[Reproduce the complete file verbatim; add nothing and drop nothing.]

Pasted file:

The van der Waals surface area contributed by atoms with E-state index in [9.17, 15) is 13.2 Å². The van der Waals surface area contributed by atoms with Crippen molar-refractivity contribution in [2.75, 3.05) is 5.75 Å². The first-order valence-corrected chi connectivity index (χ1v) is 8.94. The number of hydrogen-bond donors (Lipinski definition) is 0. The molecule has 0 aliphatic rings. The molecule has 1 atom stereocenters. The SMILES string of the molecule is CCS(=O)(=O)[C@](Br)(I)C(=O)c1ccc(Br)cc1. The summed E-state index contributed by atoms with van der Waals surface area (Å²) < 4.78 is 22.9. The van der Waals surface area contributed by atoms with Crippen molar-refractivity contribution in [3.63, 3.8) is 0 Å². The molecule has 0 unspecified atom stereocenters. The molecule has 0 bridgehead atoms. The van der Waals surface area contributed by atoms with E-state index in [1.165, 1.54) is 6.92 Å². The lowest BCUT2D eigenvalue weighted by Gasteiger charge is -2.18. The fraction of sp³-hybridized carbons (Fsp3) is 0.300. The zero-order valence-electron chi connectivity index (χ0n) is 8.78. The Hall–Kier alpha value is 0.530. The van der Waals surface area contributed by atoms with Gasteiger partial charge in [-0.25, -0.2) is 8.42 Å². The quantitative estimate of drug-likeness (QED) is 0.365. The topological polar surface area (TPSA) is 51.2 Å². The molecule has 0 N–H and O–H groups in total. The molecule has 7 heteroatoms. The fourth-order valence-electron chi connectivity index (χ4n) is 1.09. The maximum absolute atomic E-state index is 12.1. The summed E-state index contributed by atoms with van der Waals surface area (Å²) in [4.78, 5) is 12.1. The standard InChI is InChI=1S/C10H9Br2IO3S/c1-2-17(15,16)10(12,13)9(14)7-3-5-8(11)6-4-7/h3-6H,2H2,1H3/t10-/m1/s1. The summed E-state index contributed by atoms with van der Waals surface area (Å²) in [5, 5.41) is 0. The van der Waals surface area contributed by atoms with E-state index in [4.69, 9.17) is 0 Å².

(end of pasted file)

The van der Waals surface area contributed by atoms with E-state index in [9.17, 15) is 13.2 Å². The van der Waals surface area contributed by atoms with Crippen molar-refractivity contribution in [2.75, 3.05) is 5.75 Å². The first-order valence-corrected chi connectivity index (χ1v) is 8.94. The number of hydrogen-bond donors (Lipinski definition) is 0. The molecule has 0 aliphatic rings. The molecule has 1 atom stereocenters. The SMILES string of the molecule is CCS(=O)(=O)[C@](Br)(I)C(=O)c1ccc(Br)cc1. The summed E-state index contributed by atoms with van der Waals surface area (Å²) < 4.78 is 22.9. The van der Waals surface area contributed by atoms with Crippen molar-refractivity contribution in [3.63, 3.8) is 0 Å². The molecule has 0 unspecified atom stereocenters. The molecule has 0 bridgehead atoms. The van der Waals surface area contributed by atoms with E-state index in [1.165, 1.54) is 6.92 Å². The lowest BCUT2D eigenvalue weighted by Gasteiger charge is -2.18. The fraction of sp³-hybridized carbons (Fsp3) is 0.300. The zero-order valence-electron chi connectivity index (χ0n) is 8.78. The Hall–Kier alpha value is 0.530. The van der Waals surface area contributed by atoms with Gasteiger partial charge in [-0.25, -0.2) is 8.42 Å². The quantitative estimate of drug-likeness (QED) is 0.365. The topological polar surface area (TPSA) is 51.2 Å². The molecule has 0 N–H and O–H groups in total. The molecule has 7 heteroatoms. The fourth-order valence-electron chi connectivity index (χ4n) is 1.09. The maximum absolute atomic E-state index is 12.1. The summed E-state index contributed by atoms with van der Waals surface area (Å²) in [4.78, 5) is 12.1. The standard InChI is InChI=1S/C10H9Br2IO3S/c1-2-17(15,16)10(12,13)9(14)7-3-5-8(11)6-4-7/h3-6H,2H2,1H3/t10-/m1/s1. The summed E-state index contributed by atoms with van der Waals surface area (Å²) in [5, 5.41) is 0. The van der Waals surface area contributed by atoms with E-state index in [4.69, 9.17) is 0 Å².